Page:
Diving the Tsitsikamma/Rheeder's Reef
The dive site Rheeder's Reef is an inshore rocky reef in the Storm's River Mouth area of the Tsitsikamma National Park, in the Eastern Cape province of South Africa.
This site is in a Marine Protected Area (2009). A permit is required.
Maximum depth is about 21m. and the shallower areas are about 16m.
Extensive relatively flat reef. Ridges run E-W with strike of sedimentary rock, probably sandstones and shales. Occasional sand patches. Dip very steep, near vertical.
Geology: Sedimentary rocks of the Table Mountain series. Strike approximately east-west, parallel with the shoreline cliffs, Dip very steep, near vertical.
The site is exposed to wind and swell from the south east and south west, so should be dived the swell os fairly low and particularly when the swell period is short. The site is reasonably protected from winds from the north west, but these usually accompany a cold front and south westerly swell will follow.
The site is usually at it's best in winter but there are also occasional opportunities at other times of the year. The site will probably be diveable in any conditions when it is safe to launch or recover a boat at the slipway, but this gives no indication of the visibility.
Access to this site is only by boat as the shore is a steep cliff. The site is about (distance)km from the Storm's River Mouth slipway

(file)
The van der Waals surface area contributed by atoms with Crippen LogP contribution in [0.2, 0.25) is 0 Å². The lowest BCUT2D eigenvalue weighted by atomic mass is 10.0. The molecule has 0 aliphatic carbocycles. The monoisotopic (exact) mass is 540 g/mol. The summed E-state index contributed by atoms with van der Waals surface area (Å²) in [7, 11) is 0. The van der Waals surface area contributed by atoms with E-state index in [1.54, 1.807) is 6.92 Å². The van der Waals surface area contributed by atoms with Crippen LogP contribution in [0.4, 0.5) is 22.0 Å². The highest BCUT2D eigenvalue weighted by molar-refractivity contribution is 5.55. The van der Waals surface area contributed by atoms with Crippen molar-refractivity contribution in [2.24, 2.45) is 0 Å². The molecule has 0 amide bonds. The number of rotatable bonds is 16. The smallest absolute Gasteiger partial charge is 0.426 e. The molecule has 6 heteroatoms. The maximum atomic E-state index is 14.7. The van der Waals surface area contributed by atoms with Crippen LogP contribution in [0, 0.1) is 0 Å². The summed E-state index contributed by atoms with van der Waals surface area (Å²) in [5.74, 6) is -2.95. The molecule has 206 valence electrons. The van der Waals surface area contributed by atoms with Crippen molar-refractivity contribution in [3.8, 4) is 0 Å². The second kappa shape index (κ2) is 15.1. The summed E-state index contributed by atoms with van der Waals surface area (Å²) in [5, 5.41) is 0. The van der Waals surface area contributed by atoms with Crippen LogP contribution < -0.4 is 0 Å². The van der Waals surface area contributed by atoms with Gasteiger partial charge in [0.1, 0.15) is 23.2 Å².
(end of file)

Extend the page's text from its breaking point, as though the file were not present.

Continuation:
Varies considerably with the topography: On the higher profile areas,there is quite heavy invertebrate turf with lots of sponges, gorgonian twig corals, colonial ascidians, False corals, and scattered anemones. Also sone Granular, Reticulated, Cobbled and Spiny starfish, brittle stars, feather stars, Cape urchins, fan hydroids, small whitish soft corals, nudibranchs, small barnacles etc. Fish include Blue Hottentot, Roman, Dageraad, Blacktail, Fransmadam, Koester, Steentjie, and shy sharks
Good site for photography, particularly close up and macro photography of invertebrates, but also providing opportunities to photograph the local reef fish, Visibility is variable, and the water is fairly deep, so an external flash is recommended for anything other than close-up work.
No particular routes recommended. Try to find an area where the ridges and gullies are relatively large as there is more to see and less bare rock.
No site specific hazards known.
No special skills required. Good buoyancy control is helpful if there is a strong surge.
No special equipment required. A DSMB will make it easier for the boat crew to find you if you do not surface on the shotline. A shotline is not particularly useful here for recreational dives, as the bottom is relatively flat. If the visibility is poor it will be dark, and a light will be useful to restore colour at depth.
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